May 18, 2016 | 03:03 p.m.

    Ditto on most of what has been asked so far. I also wonder what the learning environment for these challenges looks like. Has consideration into the work space, materials, and support for ideation happened? The other videos tell the unwritten story in many cases, so you have the additional challenge in describing what we can’t see.

    Have you had challenges in making the literacy connections to engineering? What have those challenges been so far. What are the strategies you find helpful in making those connections?

  • Icon for: Elissa Milto

    Elissa Milto

    Director of Outreach
    May 19, 2016 | 09:22 a.m.

    Hi Jerry,
    We have though a lot about materials, space and support for ideation. We seen a lot of great things and learned a lot from things that have not worked as well. Generally, the classroom looks like a bit chaotic as students are building. The reading part of Novel Engineering looks pretty typical, with the addition of many conversations about problems that occur in the text, why they are problems and for who. There are group conversations about brainstorming and problem scoping that are inherent to engineering design. After numerous whole-class conversations that act to help students deepen their understanding of the text and the design problems, they move to independent work where they pick one problem to work on (in pairs).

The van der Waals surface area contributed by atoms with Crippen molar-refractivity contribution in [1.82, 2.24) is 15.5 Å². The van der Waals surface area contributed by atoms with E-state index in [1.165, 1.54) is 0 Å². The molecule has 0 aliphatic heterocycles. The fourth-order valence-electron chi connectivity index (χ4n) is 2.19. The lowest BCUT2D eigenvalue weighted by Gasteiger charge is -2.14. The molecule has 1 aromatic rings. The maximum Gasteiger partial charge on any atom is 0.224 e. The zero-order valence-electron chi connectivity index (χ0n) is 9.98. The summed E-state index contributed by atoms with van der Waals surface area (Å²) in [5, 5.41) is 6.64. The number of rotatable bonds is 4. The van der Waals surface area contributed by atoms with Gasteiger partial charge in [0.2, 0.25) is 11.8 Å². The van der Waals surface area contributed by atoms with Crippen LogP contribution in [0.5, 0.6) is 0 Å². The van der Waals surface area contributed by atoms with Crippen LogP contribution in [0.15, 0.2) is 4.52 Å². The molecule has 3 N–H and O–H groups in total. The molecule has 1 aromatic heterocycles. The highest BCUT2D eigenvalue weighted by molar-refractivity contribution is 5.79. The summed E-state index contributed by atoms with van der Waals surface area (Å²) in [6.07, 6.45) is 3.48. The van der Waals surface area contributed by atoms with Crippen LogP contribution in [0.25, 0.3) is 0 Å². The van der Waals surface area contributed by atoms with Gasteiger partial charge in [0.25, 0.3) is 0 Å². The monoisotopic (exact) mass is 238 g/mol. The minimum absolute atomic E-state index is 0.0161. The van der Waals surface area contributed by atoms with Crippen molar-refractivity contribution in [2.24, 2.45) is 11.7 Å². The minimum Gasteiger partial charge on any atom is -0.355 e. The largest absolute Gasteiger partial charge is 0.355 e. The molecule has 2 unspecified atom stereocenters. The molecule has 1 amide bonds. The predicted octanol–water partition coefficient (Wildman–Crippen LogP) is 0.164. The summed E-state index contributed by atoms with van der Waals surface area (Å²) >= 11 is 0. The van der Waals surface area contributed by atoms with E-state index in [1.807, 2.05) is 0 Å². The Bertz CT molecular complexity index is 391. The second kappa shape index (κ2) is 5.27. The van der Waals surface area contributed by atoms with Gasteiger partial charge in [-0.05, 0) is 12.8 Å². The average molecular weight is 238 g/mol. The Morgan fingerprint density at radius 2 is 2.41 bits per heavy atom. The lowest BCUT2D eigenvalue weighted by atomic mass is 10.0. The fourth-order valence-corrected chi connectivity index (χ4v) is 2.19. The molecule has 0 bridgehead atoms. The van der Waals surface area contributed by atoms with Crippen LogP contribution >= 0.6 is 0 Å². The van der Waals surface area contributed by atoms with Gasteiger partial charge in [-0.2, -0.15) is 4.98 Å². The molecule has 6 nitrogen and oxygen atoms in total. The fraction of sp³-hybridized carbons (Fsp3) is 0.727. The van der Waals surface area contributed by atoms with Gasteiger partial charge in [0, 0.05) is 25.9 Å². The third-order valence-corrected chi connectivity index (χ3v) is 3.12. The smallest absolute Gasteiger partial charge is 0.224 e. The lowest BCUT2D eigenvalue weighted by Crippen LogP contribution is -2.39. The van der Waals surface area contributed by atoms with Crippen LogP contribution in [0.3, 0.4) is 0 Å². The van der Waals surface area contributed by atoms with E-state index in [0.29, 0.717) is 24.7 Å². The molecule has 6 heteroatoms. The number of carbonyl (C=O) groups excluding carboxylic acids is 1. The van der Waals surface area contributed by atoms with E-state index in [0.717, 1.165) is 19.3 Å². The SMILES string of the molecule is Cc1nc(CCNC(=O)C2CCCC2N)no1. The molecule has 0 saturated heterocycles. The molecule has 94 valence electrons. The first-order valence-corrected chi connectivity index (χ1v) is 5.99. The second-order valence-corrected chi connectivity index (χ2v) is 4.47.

There is an area for materials to be kept and then each pair of students has a work area. We’ve played around with many different materials and have found success with a combination of cheap, easy-to-find materials and some cheap, commercially made ones (Make-Do, metal pulleys, etc.). We want materials that are easily accessible to all schools and classrooms. As part of the process, we have numerous stop along the way when students share their ideas (after planning, mid-way through building) and get feedback from their teacher and peers.